Stokes gets the last laugh

February 23, 1997|By Elise Armacost

THAT NEW ENGLAND Journal of Medicine article about the hazards of talking on car phones while driving sounded familiar when I read about it last week. I could swear I heard somebody sounding this warning before. Who was it? Then I remembered.

Stokes.

A couple of years ago an obscure former state delegate named Charles W. Stokes Kolodziejski, a nice old guy from blue-collar Carvel Beach in northern Anne Arundel County, sponsored a bill prohibiting drivers from holding car phones while they're moving. Personal experience inspired him.

''I was in the car with someone using a car phone'' -- he won't say who but sources say it was another nice old guy, former Anne Arundel delegate W. Ray Huff -- ''and the car actually went onto the median strip and onto the grass. Then I read about this man who was driving on Tick Neck Road talking to his wife. They were in the midst of a divorce, and the conversation got so heated he threw the phone at the windshield.''

Stokes saw disaster waiting to happen. So he put in a bill. In The Sun's Anne Arundel bureau, where I was assigned at the time, everybody laughed. Everybody usually laughed when Stokes' name came up -- not in a mean way, but just because Stokes was a character who made you want to chuckle.

Take his name, for instance. Stokes was a childhood nickname referring to the stovepipe knickers he wore. Nobody calls him Charles, so a few years ago he made Stokes his legal name.

A product of the old Democratic clubs, Stokes was not what you'd call a heavy hitter in Annapolis. A few of his bills passed. He was once named delegate of the year by the Greater Washington/Maryland Service Station and Automotive Repair Association for spearheading a law allowing advertisements for milk, cigarettes and such on the windows of filling-station markets.

Most of his ideas went nowhere. Some were downright silly. He tried to make duckpin bowling the state sport. Talking of disasters waiting to happen, he considered a ''straight ahead on red'' bill. He wanted to require automotive lighting systems to be connected to ignition systems; that way, nobody would forget to turn the lights on during rain or fog or forget to turn them off if it was still daylight. Stokes swears the number of accidents

declined 20 to 30 percent after they started rigging cars this way in Scandinavia.

Check it out, Hon

''Hon,'' he says, ''if you check it out that was a great bill.''

Maybe we should check it out, because all of a sudden Stokes is looking almost visionary. Stokesian ideas are popping up all over the place!

Mrs. Stokes, Georgia Kolodziejski, has noticed it, and let me tell you, she's saying ''I told you so'' loud enough to hear in Cumberland, not to mention Annapolis. ''Mark my words, they are going to be coming out with his car-phone bill. At the time I thought he put in sensible bills. And now it's being proven.''

Stokes wanted a law encouraging Maryland school children to wear uniforms. He wore uniforms in parochial school, and thought they were good for discipline. Now everybody's talking about school uniforms. ''Even the president of the United States is for it,'' Mrs. Kolodziejski says. ''Ha.''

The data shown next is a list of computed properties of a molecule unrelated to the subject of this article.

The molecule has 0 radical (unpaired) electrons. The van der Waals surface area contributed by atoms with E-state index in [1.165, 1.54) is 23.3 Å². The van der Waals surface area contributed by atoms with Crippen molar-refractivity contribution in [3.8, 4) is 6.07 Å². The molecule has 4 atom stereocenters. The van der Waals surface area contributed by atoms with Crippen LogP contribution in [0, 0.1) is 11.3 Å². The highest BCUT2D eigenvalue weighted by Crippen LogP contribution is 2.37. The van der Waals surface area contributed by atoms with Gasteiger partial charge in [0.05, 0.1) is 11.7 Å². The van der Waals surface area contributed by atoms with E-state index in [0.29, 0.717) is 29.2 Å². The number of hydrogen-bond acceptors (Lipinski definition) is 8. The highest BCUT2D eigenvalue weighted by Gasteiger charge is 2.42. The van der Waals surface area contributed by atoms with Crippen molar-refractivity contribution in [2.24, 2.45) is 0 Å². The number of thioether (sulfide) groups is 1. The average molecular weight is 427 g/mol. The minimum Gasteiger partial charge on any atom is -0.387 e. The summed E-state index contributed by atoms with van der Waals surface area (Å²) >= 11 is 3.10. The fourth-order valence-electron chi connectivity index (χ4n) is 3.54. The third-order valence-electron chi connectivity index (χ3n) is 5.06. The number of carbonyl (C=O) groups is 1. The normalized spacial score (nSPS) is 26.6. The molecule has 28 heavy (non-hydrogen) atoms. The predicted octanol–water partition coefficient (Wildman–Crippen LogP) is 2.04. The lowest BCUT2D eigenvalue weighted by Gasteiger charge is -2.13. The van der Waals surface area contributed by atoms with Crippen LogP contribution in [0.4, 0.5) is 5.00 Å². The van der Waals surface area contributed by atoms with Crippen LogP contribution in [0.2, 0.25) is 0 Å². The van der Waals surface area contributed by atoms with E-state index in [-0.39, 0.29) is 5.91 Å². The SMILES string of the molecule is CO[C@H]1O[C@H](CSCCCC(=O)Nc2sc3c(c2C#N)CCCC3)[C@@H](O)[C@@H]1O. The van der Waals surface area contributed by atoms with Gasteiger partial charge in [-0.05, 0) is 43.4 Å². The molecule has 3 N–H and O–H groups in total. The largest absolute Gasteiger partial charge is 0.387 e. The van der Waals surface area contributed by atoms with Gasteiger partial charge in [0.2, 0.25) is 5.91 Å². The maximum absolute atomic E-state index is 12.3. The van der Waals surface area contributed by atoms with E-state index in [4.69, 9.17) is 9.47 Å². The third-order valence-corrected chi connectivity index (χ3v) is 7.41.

Year after year, he sponsored legislation making English the official language of Maryland, promptly derided as jingoistic and unnecessary. But with the growth of native-speaking Hispanic and Asian populations a number of states are considering required use of English for state business. The Sun, once an opponent of English-only measures, editorialized recently about the dangers of multi-lingualism.

Stokes tried to write a computer-fraud bill. ''I figured the time was coming when we'd be banking from home, and then all sorts of shenanigans would go on. Some expert in computers could steal all your money.''

Turns out, he figured right.

None of this will change Stokes' place in the annals of Maryland history. He was like so many of the lawmakers we elect. Sincere but limited, uninterested in or incapable of shaping major policy, but conscientious about looking after the folks back home. Stokes identified some everyday problems, but he didn't supply the data to support his ideas to other lawmakers. In some cases, that was because the data didn't yet exist.

''It turns out that Stokes was just ahead of his time,'' says Anne Arundel Sen. Philip C. Jimeno, not altogether in jest.

Stokes was voted out of office in 1994. Today, he's a county liquor inspector, enjoying life and feeling vindicated rather than annoyed that we're embracing ideas we laughed at when they were his.

Maybe Stokes was smarter than we thought. Maybe we've grown so frustrated looking for real solutions that simplistic cures like school uniforms look better to us than they once did. Either way, Stokes is the one who's chuckling now.

Elise Armacost writes editorials for The Sun.

Pub Date: 2/23/97

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